Some people argue that you should only go to law school if you get into a “top” school. The definition of “top” varies, but could include the top three schools (Yale, Harvard, Stanford), the top 14 schools, the top school in a given geographic area, or some combination thereof.
Like it or not, there’s something to this argument.
Law is an elitist profession, and hierarchy is important.
However, it’s also a very geographically-based profession (each state has its own bar exam, for example), and employers tend to hire from local schools when they can.
Outside of a handful of “national” schools, whose graduates are highly sought after throughout the country, it’s going to be a lot easier to get a job in a city where you have connections and an alumni network.
The Ideal Scenario
In an ideal world, you would attend a supportive, highly ranked school located where you’d like to practice (preferably on a full scholarship), but this might not be feasible.
- Maybe your academic record isn’t strong enough to get into the highest ranked local school. Can another school in the area provide the opportunities you want?
- Perhaps the area you’d like to end up in doesn’t have a prestigious law school nearby. Are you better off applying to more distant, but more prestigious, schools?
- What if the most prestigious local school is private and very expensive, but there’s a much cheaper option nearby?
The “National” Schools
At a minimum, it’s worth considering whether you want to apply to any of the top schools in the U.S. News rankings, often referred to as the T14. (The composition of this group didn’t change from 1990 to 2010, resulting in the seemingly arbitrary break at number fourteen. This year, the University of Texas-Austin tied for #14, so technically it’s the top fifteen schools as of 2011.)
All of these schools claim to be national, and suggest that their graduates are highly recruited around the country.
This is almost certainly true at the very top of the rankings, but becomes less true as you move down.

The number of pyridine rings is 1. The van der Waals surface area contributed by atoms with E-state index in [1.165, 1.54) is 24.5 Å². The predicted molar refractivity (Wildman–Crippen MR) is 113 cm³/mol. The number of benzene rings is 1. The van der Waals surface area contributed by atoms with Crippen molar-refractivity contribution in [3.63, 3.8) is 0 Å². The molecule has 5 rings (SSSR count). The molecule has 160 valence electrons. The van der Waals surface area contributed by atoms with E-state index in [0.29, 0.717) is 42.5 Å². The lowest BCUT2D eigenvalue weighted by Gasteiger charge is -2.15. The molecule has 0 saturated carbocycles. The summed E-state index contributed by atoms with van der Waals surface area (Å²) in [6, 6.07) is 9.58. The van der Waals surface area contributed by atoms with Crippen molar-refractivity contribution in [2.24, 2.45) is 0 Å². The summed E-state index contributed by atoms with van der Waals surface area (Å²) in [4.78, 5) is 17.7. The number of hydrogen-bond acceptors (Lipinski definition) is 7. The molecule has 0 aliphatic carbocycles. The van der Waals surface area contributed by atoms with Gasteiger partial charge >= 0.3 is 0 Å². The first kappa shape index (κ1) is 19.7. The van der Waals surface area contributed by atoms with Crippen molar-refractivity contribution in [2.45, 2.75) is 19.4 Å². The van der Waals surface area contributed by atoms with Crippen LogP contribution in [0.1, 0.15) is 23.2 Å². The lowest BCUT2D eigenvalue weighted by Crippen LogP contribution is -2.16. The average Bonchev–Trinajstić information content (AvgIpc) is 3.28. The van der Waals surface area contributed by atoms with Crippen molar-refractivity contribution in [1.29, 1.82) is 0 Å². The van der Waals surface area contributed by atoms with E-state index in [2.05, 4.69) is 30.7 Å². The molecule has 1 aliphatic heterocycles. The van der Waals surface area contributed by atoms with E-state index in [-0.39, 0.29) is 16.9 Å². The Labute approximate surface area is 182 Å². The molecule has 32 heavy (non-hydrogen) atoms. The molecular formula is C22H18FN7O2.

Once you’re outside of the very top schools, it might be more accurate to think of these schools as regional bigshots. That’s not to say you can’t get a job in random Location X if you graduate from Georgetown or UT-Austin, but it’s probably going to be easier if you graduate from Yale or Harvard.
In any case, the T14 schools remain the surest route to BigLaw and can potentially provide you with career options that you might not have at a less highly ranked school.
The Real Question: Which School’s Best for YOU
That being said, you may not need to attend a prestigious national school to get the job you want, and you may have compelling reasons not to even apply to these schools, which tend to focus on the hiring needs of large law firms.
It all depends on what exactly you’re looking for.
There is no one “best” law school — the question should be which school is most likely to help you achieve your goals.
Still wondering if you should even apply to law school? Check out our Should I Apply? Mini-Guide to help you decide.
- Should You Go to Law School? A Slightly Weird Technique to Help You Decide
- Should You Go to Law School? Well, What Do You Like to Do?
- Should You Go to Law School? What’s Your Motivation?
While you’re at it, be sure to read Law School Myths, Debunked so you don’t find yourself saying “I really wish I’d known that before I applied to law school” a few years down the line.
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Wondering what school is best for you? Leave questions in the comments!